Health in Harmony

Portland, Oregon

Nov 2, 2011
Outside Magazine
Klinik ASRI

A doctor examines a child at Health in Harmony's Klinik ASRI in West Borneo, Indonesia.    Photo: Lauren Tobias

BY THE NUMBERS: 14,000 patients treated in Health in Harmony’s Indonesia clinic since 2007
WHO'S IN CHARGE: Kinari Webb, 39, a graduate of the Yale School of Medicine
WHAT IT DOES: Gunung Palung National Park, a 222,000-acre swath of rainforest in West Kalimantan, Indonesia, harbors one of the last major wild populations of orangutans and other rare species such as gibbons, crested fireback pheasants, and clouded leopards. It’s also the watershed for 60,000 people who live in poverty on its margins, often engaging in illegal logging. When Webb first visited as an undergrad studying orangutans, she realized that the high cost of medical care for subsistence farmers was what drove them to log the forest for cash. She returned in 2005 to start Health in Harmony and its Indonesian counterpart, Alam Sehat ­Lestari—both of which are driven by the philosophy that better health care for locals could improve the health of the forest. She opened a small medical center in the remote town of Sukadana, a mobile clinic, and an ambulance ­service, and started several projects to help locals develop sustainable alternative livelihoods as farmers and herders. Though no one is refused care, the clinic offers discounts to communities that agree to stop illegal logging.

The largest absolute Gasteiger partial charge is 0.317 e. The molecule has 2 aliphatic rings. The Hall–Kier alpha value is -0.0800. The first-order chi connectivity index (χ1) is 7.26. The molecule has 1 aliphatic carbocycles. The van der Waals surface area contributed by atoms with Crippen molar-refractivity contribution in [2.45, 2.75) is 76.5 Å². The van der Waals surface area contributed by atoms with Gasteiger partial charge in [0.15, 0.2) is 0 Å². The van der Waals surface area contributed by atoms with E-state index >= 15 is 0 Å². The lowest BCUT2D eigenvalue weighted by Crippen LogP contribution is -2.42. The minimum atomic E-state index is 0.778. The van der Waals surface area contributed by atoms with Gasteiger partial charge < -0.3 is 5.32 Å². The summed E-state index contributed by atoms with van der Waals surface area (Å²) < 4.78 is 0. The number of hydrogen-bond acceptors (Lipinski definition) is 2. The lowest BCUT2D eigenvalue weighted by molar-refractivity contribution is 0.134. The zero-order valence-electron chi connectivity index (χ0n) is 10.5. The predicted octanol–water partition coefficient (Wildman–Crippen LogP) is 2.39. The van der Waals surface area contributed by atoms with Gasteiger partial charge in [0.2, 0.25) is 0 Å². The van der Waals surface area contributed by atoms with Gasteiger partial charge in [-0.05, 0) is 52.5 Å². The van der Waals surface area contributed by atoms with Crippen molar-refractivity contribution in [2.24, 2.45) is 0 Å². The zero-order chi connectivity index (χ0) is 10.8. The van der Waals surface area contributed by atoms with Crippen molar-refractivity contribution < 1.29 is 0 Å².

EXTRA CREDIT: Health in Harmony is supported by a host of foundations and the U.S. Fish and Wildlife Service Great Apes Conservation Fund; members of the board include professors and doctors from Yale, Dartmouth, and Johns Hopkins.
LOOKING AHEAD: Health in Harmony plans to build a $1.2 million hospital in Sukadana, which will provide surgical care for people who now must travel 12 hours or more to get it.